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Will you write code after you retire? How will your relationship with our craft change?

ben profile image Ben Halpern ・1 min read

Of course if you are retired, please weigh in with your coding status.

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andrewbrown profile image
Andrew Brown 🇨🇦

Who can afford to retire?

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devpato profile image
Pato

where's the retweet button

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justsharkie profile image
/*Sharkie*/

For real though.

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nristorc

😓

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ashoutinthevoid profile image
Full Name

Precisely. Beat me to it 🤣

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downey profile image
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Dwayne Charrington

Retire? I will be writing code for as long as I am of sound mind. If I am in a retirement village, undoubtedly I will still be working on side-projects and hacking on numerous things. A retirement home for programmers would be a wonderful thing actually.

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Carolyn Stransky

Tbh I'm counting down the days until I'm financially stable enough to never code again 🤣 It's a very comfortable job, but I view it as just that - a job.

I'm also surprised that I'm one of the first people to say no to that first question in the discussion 🤔

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Cubicle Buddha

That’s interesting that you view it as a job but yet you find time to write articles about your craft. I’m not questioning you, I just find it curious. Would you mind sharing more about this distinction?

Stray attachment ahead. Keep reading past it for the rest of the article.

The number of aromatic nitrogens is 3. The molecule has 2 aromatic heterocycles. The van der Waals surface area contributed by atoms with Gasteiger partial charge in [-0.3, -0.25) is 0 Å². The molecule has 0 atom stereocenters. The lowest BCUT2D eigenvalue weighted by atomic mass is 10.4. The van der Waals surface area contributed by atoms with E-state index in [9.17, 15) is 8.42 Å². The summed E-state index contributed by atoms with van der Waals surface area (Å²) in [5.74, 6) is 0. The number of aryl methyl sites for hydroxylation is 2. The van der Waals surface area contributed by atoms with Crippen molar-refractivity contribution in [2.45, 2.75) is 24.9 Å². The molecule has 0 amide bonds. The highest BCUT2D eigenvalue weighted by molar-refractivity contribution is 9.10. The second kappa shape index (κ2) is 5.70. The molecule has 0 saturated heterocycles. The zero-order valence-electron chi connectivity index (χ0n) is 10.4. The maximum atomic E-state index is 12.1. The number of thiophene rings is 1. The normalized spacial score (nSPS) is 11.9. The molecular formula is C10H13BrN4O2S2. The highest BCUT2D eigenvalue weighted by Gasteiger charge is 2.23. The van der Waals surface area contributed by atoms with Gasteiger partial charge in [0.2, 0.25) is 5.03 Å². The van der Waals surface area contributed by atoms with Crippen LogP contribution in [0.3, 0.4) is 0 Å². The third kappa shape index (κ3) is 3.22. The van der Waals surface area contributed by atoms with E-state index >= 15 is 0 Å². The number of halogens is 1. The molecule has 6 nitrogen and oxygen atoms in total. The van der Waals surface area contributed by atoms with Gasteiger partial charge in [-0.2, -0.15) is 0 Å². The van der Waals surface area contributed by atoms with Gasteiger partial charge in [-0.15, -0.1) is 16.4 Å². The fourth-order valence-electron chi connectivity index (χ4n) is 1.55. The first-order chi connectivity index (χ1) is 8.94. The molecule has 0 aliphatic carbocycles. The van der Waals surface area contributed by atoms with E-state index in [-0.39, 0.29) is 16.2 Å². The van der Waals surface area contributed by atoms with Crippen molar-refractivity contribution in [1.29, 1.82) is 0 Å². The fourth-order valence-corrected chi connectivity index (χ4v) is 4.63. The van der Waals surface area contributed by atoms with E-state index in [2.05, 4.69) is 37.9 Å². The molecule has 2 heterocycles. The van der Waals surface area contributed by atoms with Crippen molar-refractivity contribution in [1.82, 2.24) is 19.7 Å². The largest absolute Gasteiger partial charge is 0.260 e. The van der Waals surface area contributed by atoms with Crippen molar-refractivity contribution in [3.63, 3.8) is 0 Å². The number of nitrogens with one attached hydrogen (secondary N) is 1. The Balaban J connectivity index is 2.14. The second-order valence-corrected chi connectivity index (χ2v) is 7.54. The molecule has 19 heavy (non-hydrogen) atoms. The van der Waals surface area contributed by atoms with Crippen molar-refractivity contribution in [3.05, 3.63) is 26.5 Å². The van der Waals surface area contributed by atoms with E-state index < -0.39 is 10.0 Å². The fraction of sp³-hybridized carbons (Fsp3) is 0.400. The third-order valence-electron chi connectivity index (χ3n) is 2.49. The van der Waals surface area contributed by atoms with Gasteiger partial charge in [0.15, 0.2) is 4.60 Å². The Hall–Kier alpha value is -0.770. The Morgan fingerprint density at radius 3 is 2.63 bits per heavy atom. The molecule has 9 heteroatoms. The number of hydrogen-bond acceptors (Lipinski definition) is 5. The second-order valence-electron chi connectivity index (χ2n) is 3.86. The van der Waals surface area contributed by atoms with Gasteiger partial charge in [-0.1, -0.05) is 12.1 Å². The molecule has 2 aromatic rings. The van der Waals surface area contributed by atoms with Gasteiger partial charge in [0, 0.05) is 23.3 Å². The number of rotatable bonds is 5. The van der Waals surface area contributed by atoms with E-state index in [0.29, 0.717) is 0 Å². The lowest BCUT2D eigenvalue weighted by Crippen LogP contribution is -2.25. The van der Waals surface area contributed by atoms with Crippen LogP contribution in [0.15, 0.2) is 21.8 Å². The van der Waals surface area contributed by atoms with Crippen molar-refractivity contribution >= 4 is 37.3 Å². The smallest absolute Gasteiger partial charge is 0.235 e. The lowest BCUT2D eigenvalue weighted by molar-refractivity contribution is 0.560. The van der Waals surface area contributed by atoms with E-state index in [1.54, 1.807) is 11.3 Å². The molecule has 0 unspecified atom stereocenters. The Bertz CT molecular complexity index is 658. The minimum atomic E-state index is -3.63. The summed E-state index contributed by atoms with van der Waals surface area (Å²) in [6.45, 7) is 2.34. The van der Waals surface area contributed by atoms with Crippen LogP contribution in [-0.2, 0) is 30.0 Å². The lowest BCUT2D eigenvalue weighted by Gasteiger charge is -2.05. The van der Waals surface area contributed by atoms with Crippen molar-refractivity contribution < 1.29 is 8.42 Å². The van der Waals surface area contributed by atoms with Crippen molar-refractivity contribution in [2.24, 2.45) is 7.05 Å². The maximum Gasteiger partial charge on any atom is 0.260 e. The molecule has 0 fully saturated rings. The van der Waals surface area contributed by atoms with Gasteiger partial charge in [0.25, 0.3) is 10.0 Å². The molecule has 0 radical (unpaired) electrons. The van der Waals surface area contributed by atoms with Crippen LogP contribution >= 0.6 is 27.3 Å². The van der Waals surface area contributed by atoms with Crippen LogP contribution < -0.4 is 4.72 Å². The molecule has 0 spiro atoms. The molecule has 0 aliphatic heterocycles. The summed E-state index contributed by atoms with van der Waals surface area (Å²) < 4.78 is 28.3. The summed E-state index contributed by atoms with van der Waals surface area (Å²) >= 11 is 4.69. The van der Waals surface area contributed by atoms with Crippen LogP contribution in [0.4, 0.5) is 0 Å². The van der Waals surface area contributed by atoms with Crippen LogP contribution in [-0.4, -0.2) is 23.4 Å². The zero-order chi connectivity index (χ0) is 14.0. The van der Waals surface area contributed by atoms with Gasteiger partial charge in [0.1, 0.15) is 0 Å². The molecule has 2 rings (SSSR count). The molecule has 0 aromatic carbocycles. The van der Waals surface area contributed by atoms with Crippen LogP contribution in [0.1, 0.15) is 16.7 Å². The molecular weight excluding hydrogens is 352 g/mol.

Is it perhaps that you like writing as well?

——
Update: I just read in your bio that you’re an ex-journalist. That’s solved that mystery! :)

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Carolyn Stransky

Valid question! Writing articles is part of my current job, so that's why I've started writing more the past four months or so 😁 In my previous company I was never given the time.

Even as a journalist though I never wrote articles that I wasn't compensated for. That's always been a clear distinction in my mind - but the line certainly gets blurred more often as a dev (especially with community events - like organizing meetups or speaking at conferences).

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cubiclebuddha profile image
Cubicle Buddha

Thank you for the response. That’s very cool. We have such talented, multi-faceted people here. :) I always hear about people’s careers. And the distinction between someone’s career vs. their passion vs. their calling vs. their hobby is always very interesting.

I think the beautiful part about life is that we have time to grow and change.

Personally, I might program after retirement but my main goal is to get a dog! 🐶

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Monica Salter

I'm counting down the days until I'm financially stable enough

As in, that will be soon??

I'm also surprised that I'm one of the first people to say no